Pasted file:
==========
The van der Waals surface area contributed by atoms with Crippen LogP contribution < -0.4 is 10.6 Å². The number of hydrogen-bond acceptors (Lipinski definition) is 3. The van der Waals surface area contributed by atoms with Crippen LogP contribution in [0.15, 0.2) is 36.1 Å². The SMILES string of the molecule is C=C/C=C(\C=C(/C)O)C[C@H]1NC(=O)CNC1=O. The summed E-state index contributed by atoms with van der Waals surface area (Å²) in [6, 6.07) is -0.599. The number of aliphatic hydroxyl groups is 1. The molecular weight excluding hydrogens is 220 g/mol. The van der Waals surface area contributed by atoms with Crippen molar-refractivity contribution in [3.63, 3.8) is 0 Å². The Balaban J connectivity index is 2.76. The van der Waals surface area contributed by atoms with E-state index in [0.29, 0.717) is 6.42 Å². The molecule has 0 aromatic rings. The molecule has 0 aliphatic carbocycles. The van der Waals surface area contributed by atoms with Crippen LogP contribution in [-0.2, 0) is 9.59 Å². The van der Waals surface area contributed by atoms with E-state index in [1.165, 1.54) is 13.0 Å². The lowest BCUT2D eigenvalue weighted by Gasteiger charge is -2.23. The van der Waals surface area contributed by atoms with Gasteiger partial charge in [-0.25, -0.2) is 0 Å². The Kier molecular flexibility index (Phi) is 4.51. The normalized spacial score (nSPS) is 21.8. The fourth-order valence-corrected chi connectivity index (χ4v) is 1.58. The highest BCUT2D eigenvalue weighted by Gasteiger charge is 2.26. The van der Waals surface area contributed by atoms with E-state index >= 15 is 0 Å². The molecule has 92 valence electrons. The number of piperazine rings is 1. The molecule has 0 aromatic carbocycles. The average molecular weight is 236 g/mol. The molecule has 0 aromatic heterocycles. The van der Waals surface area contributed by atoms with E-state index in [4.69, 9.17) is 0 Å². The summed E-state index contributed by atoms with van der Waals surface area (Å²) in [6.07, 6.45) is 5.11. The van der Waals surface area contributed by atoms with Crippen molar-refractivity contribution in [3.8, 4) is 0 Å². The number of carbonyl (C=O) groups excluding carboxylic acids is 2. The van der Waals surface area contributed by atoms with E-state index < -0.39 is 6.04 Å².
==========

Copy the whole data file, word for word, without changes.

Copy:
The van der Waals surface area contributed by atoms with Crippen LogP contribution < -0.4 is 10.6 Å². The number of hydrogen-bond acceptors (Lipinski definition) is 3. The van der Waals surface area contributed by atoms with Crippen LogP contribution in [0.15, 0.2) is 36.1 Å². The SMILES string of the molecule is C=C/C=C(\C=C(/C)O)C[C@H]1NC(=O)CNC1=O. The summed E-state index contributed by atoms with van der Waals surface area (Å²) in [6, 6.07) is -0.599. The number of aliphatic hydroxyl groups is 1. The molecular weight excluding hydrogens is 220 g/mol. The van der Waals surface area contributed by atoms with Crippen molar-refractivity contribution in [3.63, 3.8) is 0 Å². The Balaban J connectivity index is 2.76. The van der Waals surface area contributed by atoms with E-state index in [0.29, 0.717) is 6.42 Å². The molecule has 0 aromatic rings. The molecule has 0 aliphatic carbocycles. The van der Waals surface area contributed by atoms with Crippen LogP contribution in [-0.2, 0) is 9.59 Å². The van der Waals surface area contributed by atoms with E-state index in [1.165, 1.54) is 13.0 Å². The lowest BCUT2D eigenvalue weighted by Gasteiger charge is -2.23. The van der Waals surface area contributed by atoms with Gasteiger partial charge in [-0.25, -0.2) is 0 Å². The Kier molecular flexibility index (Phi) is 4.51. The normalized spacial score (nSPS) is 21.8. The fourth-order valence-corrected chi connectivity index (χ4v) is 1.58. The highest BCUT2D eigenvalue weighted by Gasteiger charge is 2.26. The van der Waals surface area contributed by atoms with E-state index >= 15 is 0 Å². The molecule has 92 valence electrons. The number of piperazine rings is 1. The molecule has 0 aromatic carbocycles. The average molecular weight is 236 g/mol. The molecule has 0 aromatic heterocycles. The van der Waals surface area contributed by atoms with E-state index in [4.69, 9.17) is 0 Å². The summed E-state index contributed by atoms with van der Waals surface area (Å²) in [6.07, 6.45) is 5.11. The van der Waals surface area contributed by atoms with Crippen molar-refractivity contribution in [3.8, 4) is 0 Å². The number of carbonyl (C=O) groups excluding carboxylic acids is 2. The van der Waals surface area contributed by atoms with E-state index < -0.39 is 6.04 Å².